The city isn’t considering leaving the county library system, but it will look at the value of what it’s getting, including the kiosk at City Hall.
Hugo has no plans to secede from the county library system but will participate in a study group to evaluate the current kiosk at City Hall and whether library services should be expanded, City Administrator Bryan Bear said last week.
“Responsible government would ask itself whether it’s providing a good service, what the citizens expect and whether it’s doing it at a good value,” Bear said after the City Council heard a presentation from Patricia Conley, the county’s library director.
Not long ago, before major housing developments brought scores of new residents, Hugo was a sleepy farming crossroads. It’s never had a city library, even as the city’s population nears 14,000 and many residents borrow from libraries in Forest Lake, White Bear Lake and cities in Anoka County.
Washington County, in 2010, opened a book kiosk in Hugo, and business is brisk. In 38 months of operation, county library figures show, 13,800 books and other items have passed through Hugo Library Express.
“We do get a lot of very positive comments about the kiosk,” said Bear, describing how the original 20 lockers were doubled because of demand.
Conley told the City Council that Hugo residents borrow predominantly from two county branch libraries: Hardwood Creek in Forest Lake and Wildwood in Mahtomedi. The 7,608 library-card holders will borrow more than 70,000 books and other items from county libraries in 2013, she said.
“There really is significant access gained as being part of the regional library system,” said Fran Miron, a longtime Hugo mayor who now is a county commissioner.
Hugo residents have a long history of borrowing from the Forest Lake City Library, which became a branch of the county library in 2000. They still borrow considerably more books in Forest Lake than from their city kiosk, Bear said, and that will be studied by a new library subcommittee.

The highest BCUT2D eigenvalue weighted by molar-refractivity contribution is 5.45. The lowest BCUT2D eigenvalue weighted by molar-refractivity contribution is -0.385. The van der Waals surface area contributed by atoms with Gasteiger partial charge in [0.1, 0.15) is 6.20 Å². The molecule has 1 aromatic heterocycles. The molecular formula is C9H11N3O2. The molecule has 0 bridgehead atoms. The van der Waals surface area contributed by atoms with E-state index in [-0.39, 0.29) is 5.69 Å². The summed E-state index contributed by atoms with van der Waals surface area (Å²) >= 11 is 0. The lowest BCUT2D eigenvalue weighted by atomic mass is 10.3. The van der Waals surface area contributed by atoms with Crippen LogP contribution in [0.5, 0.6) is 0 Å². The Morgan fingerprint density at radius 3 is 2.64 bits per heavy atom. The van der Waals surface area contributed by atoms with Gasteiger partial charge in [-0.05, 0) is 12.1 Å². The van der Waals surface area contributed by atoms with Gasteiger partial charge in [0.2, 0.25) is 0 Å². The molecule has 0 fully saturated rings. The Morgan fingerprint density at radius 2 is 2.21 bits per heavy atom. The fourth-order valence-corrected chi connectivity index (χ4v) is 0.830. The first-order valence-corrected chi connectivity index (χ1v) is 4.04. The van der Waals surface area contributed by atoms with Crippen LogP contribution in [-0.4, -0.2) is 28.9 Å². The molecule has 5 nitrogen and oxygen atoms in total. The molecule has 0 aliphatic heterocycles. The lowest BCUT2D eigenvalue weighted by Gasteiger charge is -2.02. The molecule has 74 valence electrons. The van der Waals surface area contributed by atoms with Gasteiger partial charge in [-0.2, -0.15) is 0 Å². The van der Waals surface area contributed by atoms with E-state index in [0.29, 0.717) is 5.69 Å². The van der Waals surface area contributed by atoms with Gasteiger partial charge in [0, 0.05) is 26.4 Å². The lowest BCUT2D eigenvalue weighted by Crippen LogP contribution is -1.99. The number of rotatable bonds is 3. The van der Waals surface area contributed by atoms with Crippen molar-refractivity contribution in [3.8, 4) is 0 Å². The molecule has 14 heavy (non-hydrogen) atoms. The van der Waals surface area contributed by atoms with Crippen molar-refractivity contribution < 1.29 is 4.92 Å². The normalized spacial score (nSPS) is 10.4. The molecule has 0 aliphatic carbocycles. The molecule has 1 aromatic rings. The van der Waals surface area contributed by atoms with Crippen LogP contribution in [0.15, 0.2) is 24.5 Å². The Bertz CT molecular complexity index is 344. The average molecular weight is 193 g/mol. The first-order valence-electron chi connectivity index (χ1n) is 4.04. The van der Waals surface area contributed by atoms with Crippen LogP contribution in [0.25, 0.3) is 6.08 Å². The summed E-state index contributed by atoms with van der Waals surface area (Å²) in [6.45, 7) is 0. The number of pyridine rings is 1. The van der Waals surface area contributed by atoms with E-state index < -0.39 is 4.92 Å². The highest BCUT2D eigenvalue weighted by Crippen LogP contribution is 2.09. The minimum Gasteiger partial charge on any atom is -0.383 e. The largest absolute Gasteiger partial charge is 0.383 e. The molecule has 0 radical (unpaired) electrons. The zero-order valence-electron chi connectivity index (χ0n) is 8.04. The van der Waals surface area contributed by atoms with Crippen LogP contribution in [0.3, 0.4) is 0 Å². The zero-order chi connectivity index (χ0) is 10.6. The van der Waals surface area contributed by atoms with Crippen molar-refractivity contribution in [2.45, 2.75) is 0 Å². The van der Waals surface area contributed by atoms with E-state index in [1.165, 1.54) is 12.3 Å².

“There are still reasons people go to a full-service library, to an actual building,” he said.
About half of Hugo’s residents live in the White Bear Lake School District, and many of them have Ramsey County Library cards, Bear said.
The Washington County Library has a law library, three kiosks and six branches, including its flagship library in Woodbury. Stillwater and Bayport have their own libraries but share services with the county.
Lake Elmo started its own library a few years ago after disagreements with the county over costs and hours. Volunteers staff the library and have been building a book collection. Hugo’s library situation, Bear said, “is so very different from what is going on in Lake Elmo.”
Bear said no Hugo City Council members have proposed breaking from the county library to start a city-run library. City Council member Chuck Haas called for diligence in examining the pros and cons of county membership, which costs the city about $350,000 a year.
Miron said Hugo works with the county through a contract with the Sheriff’s Office for patrol services. The library discussion, he said, makes sense as the city grows.
“I think it’s just raising the issue and having the discussion, and to me that’s responsible leadership,” he said.
Kevin Giles • 651-925-5037